December 9, 2013 in Nation/World

Thailand’s premier dissolves government, calls for elections

Todd Pitman Associated Press
 

BANGKOK – Thailand’s prime minister announced today she will dissolve the lower house of parliament and call elections in an attempt to calm the country’s deepening political crisis. The surprise move came as 100,000 protesters vowing to overthrow her government marched through the streets of Bangkok for a “final showdown.”

Prime Minister Yingluck Shinawatra appeared emotional and her voice shook as she spoke in a nationally televised address this morning.

“After listening to opinions from all sides, I have decided to request a royal decree to dissolve parliament,” Yingluck said, breaking into regular programming. “There will be new elections according to the democratic system.”

She said the Election Commission would set a date “as soon as possible.”

It was unclear whether the move would ease the country’s political standoff, which deepened Sunday after the main opposition party resigned from the legislature en masse. Protest leader Suthep Thaugsuban has repeatedly said that calling fresh elections would not be enough to end the conflict, and he made no immediate comment on Yingluck’s announcement.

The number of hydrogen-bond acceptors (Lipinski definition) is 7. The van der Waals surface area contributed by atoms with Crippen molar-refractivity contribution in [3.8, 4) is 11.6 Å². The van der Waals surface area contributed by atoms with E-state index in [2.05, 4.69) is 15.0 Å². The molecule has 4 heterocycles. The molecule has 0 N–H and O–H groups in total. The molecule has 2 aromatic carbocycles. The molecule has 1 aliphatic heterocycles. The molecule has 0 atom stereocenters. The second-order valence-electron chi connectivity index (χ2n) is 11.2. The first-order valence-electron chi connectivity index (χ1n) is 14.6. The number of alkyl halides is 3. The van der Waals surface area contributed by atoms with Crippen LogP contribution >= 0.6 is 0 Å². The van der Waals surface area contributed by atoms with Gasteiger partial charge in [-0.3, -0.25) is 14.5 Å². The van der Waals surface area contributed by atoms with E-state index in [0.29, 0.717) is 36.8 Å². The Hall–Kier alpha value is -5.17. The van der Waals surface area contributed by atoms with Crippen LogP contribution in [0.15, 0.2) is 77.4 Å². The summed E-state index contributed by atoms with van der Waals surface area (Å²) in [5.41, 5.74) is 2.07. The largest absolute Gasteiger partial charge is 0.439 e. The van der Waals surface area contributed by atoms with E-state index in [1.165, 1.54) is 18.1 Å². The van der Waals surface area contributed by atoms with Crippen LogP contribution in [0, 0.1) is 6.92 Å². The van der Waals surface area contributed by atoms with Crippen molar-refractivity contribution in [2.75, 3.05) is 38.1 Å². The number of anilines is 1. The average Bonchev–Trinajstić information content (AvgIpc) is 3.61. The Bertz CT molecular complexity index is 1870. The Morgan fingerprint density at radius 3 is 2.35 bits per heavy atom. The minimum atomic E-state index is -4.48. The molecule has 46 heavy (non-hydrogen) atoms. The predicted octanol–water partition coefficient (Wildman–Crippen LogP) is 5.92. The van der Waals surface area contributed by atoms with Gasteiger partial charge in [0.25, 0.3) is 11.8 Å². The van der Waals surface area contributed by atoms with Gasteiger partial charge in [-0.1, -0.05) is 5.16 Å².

Police estimated that 100,000 protesters were out on the streets of Bangkok.

Thailand has been plagued by political turmoil since the army toppled Yingluck’s brother Thaksin in a 2006 coup. In broad terms, the conflict pits the Thai elite and the educated middle-class against Thaksin’s power base in the countryside, which benefited from populist policies.

“We will rise up. We will walk on every street in the country. We will not be going home again,” Suthep said Sunday. His supporters have occupied the Finance Ministry and part of a vast government complex for more than a week. “The people who will be going home empty-handed are those in the Thaksin regime.”

As Yingluck spoke, long columns of protesters paralyzed traffic on major Bangkok boulevards. They filled a major four-lane road in the city’s central business district, waving flags, blowing whistles and holding a huge banner that said, “Get Out Shinawatra.”

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